What is fly fishing? Today people catch fish using artificial flies which they cast on a fly line or a fly rod. Using this method makes the fly line heavy enough to send the fly to the target. Flies are made to either sink or float depending on your personal preference. It is all the same principle no matter what type of fly you use: the fly is meant to lure the fish.
Nowadays, flies are made of artificial materials. Originally, flies were made with natural materials. The whole purpose is for the flies to look like local terrestrial and aquatic insects to catch more fish. There have been many different methods used all around the world throughout the ages of fly fishing. Here is a brief story of how the sport has been developing over the years.
In the Beginning
Fly fishing dates back to 200AD. The first ever reference to the angling fishing method was by Roman author Claudius Aelianus born in 175AD. Aelianus is believed to have written the first-ever account of the fishing method that utilizes flies.
Claudius Aelian’s Account
In his early writing on “The Nature of Animals,” he describes a unique way of fishing supposedly invented by Macedonians. He talks about a specific fish unique to a Macedonian river (the Astraeus) that feeds on flies native to that region. The indeginous people of that region called the fly species Hippouros. The flies look for food over the Astraeus River, never going far away from the fish swimming in the river below. This made it incredibly easy for the fish to jump and catch the flies.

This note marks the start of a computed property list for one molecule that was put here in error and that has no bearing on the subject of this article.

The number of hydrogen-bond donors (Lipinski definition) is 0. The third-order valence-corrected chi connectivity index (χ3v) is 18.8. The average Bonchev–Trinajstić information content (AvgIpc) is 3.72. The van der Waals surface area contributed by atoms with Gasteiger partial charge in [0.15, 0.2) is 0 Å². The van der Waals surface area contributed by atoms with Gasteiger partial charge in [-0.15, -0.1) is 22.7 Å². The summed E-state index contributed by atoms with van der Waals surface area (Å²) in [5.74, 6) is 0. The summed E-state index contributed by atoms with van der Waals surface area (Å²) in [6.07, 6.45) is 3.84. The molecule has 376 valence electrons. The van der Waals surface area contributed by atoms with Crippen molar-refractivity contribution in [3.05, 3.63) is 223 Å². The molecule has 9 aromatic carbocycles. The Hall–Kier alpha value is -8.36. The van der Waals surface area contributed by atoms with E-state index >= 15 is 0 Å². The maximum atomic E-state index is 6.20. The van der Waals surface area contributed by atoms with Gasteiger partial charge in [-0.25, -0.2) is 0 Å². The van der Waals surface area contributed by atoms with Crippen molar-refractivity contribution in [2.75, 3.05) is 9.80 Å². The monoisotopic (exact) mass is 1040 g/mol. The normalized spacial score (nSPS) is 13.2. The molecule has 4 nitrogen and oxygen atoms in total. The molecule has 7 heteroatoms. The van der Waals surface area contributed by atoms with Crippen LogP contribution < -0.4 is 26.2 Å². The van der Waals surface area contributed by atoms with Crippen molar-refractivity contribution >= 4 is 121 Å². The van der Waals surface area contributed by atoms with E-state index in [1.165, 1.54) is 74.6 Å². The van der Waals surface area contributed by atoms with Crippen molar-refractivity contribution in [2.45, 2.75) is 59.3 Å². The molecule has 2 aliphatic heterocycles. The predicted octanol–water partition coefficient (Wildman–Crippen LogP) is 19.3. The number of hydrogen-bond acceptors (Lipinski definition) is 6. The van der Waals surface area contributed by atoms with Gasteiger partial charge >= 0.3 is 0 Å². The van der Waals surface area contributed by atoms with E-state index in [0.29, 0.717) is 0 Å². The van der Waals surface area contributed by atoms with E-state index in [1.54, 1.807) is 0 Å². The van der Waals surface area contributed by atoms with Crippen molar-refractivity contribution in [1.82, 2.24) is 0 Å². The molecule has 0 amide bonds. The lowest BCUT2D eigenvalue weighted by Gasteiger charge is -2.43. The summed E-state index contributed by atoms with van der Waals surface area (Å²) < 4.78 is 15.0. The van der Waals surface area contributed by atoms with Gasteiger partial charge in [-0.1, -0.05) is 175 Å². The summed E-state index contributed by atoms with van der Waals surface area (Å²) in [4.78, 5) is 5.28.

The natives observed this phenomenon and got a brilliant idea to use the flies to catch fish. However, since it’s unclean for Macedonians to touch this specific fly species, they devised a way to fish without handling the flies. They decided to use red wool instead. They fastened the wool around a fishing hook then fixed two small feathers found from the underside of a cock’s wattle. They used a six foot long rod and a line of the same length to catch the fish. After attaching their “fake” flies, they threw the line where the fish were to trick them. It worked, and fly fishing was born